Monday, November 30, 2009

Lost in Translation

When I left for Turkey, I was 2/3 of the way into Murakami's running book, which I had borrowed from the library. I didn't fancy lugging it around for two weeks, so rather than renewing it and letting it sit at home unused, I returned it. Today I went to the library, found a copy of the English translation, and sat down to finish it off.

The translation was awful: the narrative voice is off and the prose is poor. (It read like something I might produce.) There is a manner of vagueness (for lack of a better expression) that is perfectly acceptable in Japanese, but which, when rendered artlessly into English, is perfectly abominable. This was extensively detailed in Goeff Dyer's review in the NY Times:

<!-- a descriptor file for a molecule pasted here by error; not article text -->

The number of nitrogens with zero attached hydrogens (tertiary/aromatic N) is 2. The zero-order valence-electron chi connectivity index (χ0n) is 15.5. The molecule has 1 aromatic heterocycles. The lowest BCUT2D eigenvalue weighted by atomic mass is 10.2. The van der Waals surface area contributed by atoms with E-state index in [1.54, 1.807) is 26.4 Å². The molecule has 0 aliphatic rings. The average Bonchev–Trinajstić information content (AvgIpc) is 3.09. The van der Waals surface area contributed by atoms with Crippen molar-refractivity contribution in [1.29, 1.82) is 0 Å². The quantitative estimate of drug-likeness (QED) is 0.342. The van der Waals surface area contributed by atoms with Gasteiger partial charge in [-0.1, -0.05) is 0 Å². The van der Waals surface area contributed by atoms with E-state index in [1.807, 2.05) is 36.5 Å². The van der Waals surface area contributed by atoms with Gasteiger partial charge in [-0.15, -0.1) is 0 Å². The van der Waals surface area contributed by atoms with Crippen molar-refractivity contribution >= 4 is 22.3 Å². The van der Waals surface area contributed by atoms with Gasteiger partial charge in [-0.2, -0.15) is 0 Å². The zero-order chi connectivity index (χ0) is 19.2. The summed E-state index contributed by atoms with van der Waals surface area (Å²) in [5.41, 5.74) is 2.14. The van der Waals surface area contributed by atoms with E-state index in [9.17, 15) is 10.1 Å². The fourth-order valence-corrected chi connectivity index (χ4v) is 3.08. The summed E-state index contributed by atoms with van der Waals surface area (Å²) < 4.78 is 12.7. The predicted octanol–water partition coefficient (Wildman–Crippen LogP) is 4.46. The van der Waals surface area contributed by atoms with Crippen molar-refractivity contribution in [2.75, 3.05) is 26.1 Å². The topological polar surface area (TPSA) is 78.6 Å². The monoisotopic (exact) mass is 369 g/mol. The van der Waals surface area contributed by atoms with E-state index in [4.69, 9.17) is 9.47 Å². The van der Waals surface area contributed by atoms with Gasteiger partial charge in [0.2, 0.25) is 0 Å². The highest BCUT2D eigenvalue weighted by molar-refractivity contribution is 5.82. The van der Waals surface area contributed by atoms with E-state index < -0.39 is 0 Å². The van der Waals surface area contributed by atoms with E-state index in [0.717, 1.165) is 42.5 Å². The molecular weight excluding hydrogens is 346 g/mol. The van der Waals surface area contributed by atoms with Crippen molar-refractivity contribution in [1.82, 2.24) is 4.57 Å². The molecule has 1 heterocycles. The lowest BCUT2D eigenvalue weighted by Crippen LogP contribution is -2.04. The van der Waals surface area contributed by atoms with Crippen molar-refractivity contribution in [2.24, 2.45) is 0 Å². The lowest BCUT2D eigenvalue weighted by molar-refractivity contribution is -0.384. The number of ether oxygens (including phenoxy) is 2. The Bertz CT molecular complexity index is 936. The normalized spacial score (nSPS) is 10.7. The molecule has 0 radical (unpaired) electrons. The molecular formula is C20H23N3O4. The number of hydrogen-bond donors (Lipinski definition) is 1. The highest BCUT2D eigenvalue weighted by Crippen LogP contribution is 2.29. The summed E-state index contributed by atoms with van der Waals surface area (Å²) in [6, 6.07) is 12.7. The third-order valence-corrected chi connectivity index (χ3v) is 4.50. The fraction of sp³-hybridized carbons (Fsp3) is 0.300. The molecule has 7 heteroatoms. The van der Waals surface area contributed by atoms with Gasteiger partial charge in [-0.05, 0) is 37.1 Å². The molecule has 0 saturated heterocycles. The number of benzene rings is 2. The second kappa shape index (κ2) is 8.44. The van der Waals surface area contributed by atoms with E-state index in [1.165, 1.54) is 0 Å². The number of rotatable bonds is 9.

On Page 25 he tells us that the “kind of” jazz club he used to run was “pretty rare” and served “pretty decent food” and that he was “pretty naïve.” Moving on, we learn that he was “pretty surprised” when his first novel was “fairly well received,” that his Cambridge apartment was “pretty noisy,” that his new running shoes have been “pretty well” broken in, that he is “pretty easygoing” and had “a pretty good feeling for the pace” he would need to maintain in the New York marathon.
Ugh. Dyer dryly remarks that Murakami's is "the type of prose I would call sort of pretty poor." He goes on to say that "Either he’s the kind of writer who’s a pretty poor editor of his own stuff or this kind of lazy repetition is deliberate." I don't recall getting that impression while reading the original (Japanese) version, but it's possible that I'm less discerning when reading in my second language.

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